Barkod: 0822186053713 , Katalog No: V5371 , Firma: Naive , Yayınlanma Tarihi: 2014
Tür: Klasik Müzik
Format Türü: CD, Format: 1 CD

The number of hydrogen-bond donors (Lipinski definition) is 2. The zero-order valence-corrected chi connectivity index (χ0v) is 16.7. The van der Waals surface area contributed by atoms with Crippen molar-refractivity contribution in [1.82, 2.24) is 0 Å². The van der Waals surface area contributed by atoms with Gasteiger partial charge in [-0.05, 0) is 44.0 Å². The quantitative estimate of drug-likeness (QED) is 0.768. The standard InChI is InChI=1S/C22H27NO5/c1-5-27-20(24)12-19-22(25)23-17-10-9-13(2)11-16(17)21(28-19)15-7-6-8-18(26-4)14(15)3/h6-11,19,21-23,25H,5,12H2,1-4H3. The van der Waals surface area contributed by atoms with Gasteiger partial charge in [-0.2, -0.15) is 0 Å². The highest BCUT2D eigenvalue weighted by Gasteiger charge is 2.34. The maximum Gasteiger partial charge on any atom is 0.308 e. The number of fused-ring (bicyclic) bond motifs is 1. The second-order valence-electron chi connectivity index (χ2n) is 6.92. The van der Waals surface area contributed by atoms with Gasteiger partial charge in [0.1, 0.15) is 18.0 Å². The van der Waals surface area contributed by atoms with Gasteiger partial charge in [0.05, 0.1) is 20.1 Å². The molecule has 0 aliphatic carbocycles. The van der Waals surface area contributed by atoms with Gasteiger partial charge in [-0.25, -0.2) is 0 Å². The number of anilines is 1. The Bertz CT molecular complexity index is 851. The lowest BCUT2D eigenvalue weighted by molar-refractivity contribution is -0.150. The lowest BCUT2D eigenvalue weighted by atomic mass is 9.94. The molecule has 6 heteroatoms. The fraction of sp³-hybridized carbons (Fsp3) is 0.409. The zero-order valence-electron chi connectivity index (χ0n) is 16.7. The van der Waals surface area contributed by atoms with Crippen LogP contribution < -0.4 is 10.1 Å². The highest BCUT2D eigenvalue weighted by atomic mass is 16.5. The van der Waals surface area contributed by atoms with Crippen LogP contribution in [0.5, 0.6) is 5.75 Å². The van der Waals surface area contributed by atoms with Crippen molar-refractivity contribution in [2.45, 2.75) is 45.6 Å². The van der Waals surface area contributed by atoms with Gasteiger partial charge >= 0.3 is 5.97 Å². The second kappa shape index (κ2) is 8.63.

ENGLISHThe project for Histoire du Soldat (The Soldier's Tale) came about in a difficult economic context. The means of the two creators were dwindling at an alarming rate: Diaghilev's Ballets were no longer touring, due to the war, and the Russian revolution had deprived Stravinsky of his remaining savings. As for Ramuz, some of whose works had been published in France, he was no longer receiving his royalties. Thus, after the creation of Renard and the beginnings of Les Noces, the two friends wondered "Why not write something together which would entail only a limited number of instruments and two or three characters?" Thus did Histoire du soldat come into being. Its musical forces were limited: deciding against the piano, the composer opted for an ensemble of seven instruments representing all the sections of the orchestra with their highest and lowest elements (strings: violin and double bass; winds: clarinet and bassoon; brass: cornet and trombone), plus a highly developed percussion part. Work progressed quickly in spite of numerous organizational difficulties. The first performance brought together friends and well-known artists: Ernest Ansermet conducted, René Auberjonois designed the sets and costumes, Georges Pitoëff and his wife Ludmilla played the parts of the Devil and the Princess, Elie Gagnebin was the reader, and Gabriel Rosset, a member of the student association, played the Soldier. Initially, their grand project included touring with a portable stage, like the itinerant players of the Middle Ages. But the devastating Spanish influenza epidemic and the armistice of November 1918 put an end to that idea. Nonetheless, Histoire du soldat would later be performed regularly, featuring famous names: Jean Cocteau in the role of the reader (Geneva, 1934), François Simon, son of the great French actor Michel, in the role of the Soldier at the Théâtre des Champs élysées (Paris, 1946)...
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